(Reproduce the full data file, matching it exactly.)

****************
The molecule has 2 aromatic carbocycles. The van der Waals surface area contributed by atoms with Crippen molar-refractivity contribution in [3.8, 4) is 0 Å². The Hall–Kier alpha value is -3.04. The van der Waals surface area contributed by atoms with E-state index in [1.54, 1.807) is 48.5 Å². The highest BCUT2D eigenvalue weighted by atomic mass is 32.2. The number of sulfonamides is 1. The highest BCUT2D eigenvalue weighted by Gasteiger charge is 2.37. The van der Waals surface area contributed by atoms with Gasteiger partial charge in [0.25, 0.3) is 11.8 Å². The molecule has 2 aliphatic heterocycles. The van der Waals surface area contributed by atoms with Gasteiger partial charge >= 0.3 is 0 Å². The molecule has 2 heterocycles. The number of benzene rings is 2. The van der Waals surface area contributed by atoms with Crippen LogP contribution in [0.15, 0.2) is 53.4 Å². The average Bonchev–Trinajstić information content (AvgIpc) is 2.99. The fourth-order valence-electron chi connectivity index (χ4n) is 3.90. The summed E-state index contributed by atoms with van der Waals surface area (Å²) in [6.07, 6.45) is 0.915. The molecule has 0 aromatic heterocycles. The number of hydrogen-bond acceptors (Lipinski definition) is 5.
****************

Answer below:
The molecule has 2 aromatic carbocycles. The van der Waals surface area contributed by atoms with Crippen molar-refractivity contribution in [3.8, 4) is 0 Å². The Hall–Kier alpha value is -3.04. The van der Waals surface area contributed by atoms with E-state index in [1.54, 1.807) is 48.5 Å². The highest BCUT2D eigenvalue weighted by atomic mass is 32.2. The number of sulfonamides is 1. The highest BCUT2D eigenvalue weighted by Gasteiger charge is 2.37. The van der Waals surface area contributed by atoms with Gasteiger partial charge in [0.25, 0.3) is 11.8 Å². The molecule has 2 aliphatic heterocycles. The van der Waals surface area contributed by atoms with Gasteiger partial charge >= 0.3 is 0 Å². The molecule has 2 heterocycles. The number of benzene rings is 2. The van der Waals surface area contributed by atoms with Crippen LogP contribution in [0.15, 0.2) is 53.4 Å². The average Bonchev–Trinajstić information content (AvgIpc) is 2.99. The fourth-order valence-electron chi connectivity index (χ4n) is 3.90. The summed E-state index contributed by atoms with van der Waals surface area (Å²) in [6.07, 6.45) is 0.915. The molecule has 0 aromatic heterocycles. The number of hydrogen-bond acceptors (Lipinski definition) is 5.